While Halloween for many us signals a spooky time where we do our best to frighten the life out of each other, In Mexico and other Latin American countries this is a time for Día de los Muertos (the Day of the Dead) – a celebration designed to honour deceased relatives and loved ones. Providing a timely reminder that not all ghost stories are designed to scare, Gobelins, L’École de L’Image grad film Mon Ami qui Brille Dans la Nuit (My friend who shines in the night) makes for a novel selection in our themed programming leading up to Halloween.
“We wanted to tell a story which mixed a children’s narrative with a more realistic relationship between people”
The story of a ghost who rises from its grave and embarks on an ethereal voyage to an unknown destination, only to find (what we assume is) its final journey interrupted when it’s struck by lightning and plummets back down to Earth. Lost, alone and with no previous memories (not even that it is dead!), friendly maintenance worker Arthur takes the confused spirit into his home and provides it with shelter (do ghosts even need shelter?), company and a helping hand in its quest for answers.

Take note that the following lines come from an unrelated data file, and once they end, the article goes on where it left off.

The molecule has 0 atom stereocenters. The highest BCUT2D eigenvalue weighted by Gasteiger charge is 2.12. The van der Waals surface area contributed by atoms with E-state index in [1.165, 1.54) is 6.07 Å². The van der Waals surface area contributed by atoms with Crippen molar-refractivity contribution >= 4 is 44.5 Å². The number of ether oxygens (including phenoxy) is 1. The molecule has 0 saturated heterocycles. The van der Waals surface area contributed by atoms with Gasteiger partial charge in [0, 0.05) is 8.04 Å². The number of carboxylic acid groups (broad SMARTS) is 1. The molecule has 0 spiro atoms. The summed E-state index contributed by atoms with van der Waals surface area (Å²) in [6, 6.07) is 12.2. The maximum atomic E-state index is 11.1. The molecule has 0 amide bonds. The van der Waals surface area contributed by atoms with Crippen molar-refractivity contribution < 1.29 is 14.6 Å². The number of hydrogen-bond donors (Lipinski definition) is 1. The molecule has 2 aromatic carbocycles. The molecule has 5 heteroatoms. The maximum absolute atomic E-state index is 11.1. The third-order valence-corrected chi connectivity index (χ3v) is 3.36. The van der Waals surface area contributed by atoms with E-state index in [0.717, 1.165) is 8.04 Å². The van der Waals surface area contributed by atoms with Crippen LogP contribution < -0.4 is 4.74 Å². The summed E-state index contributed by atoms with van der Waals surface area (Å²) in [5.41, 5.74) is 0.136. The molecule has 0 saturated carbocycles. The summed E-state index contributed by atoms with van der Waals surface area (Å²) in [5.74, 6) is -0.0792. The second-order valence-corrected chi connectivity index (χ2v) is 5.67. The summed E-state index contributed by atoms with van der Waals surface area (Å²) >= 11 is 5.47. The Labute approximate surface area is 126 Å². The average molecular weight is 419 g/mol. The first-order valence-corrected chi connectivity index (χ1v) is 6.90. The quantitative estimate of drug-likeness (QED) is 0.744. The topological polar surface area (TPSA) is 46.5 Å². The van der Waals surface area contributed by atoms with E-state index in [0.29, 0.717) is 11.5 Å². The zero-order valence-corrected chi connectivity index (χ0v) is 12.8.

Despite opening with a shot of a graveyard, a familiar location for Horror films, Mon Ami qui Brille Dans la Nuit lets you know early in proceedings that this isn’t a film made for shocks – although it will hopefully surprise you, just not in a hide behind a cushion sort of way. A sweet tale orbiting around friendship and the kindness of strangers, this impressive student films is more likely to have you crying tears of joy than screaming in terror. “We wanted to tell a story which mixed a children’s narrative with a more realistic relationship between people”, the directors explain.
Featuring a surprisingly mature, emotionally rich storyline, Mon Ami qui Brille Dans la Nuit backs-up its impressive narrative with an equally arresting aesthetic. The cartoonish characters (the ghost is depicted as a floating figure under a sheet) provide an interesting contrast to the existential tale they find themselves in, while the backgrounds add authenticity with their detail and an otherworldly feel through their colour choice.
Mon Ami qui Brille Dans la Nuit is the second film we’ve chosen to feature on S/W from this year’s batch of releases from French animation school Gobelins, after T’as vendu mes Rollers? (You Sold My Rollerskates?). While the first film we featured was my colleague Jason’s “favorite of the school’s 2020 output”, this one is undoubtedly mine. Initially drawing my eye as an unusual Halloween pick for the site, it quickly won me over with its narrative depth and slick visuals. I’ve now watched it four times and like it more with every viewing.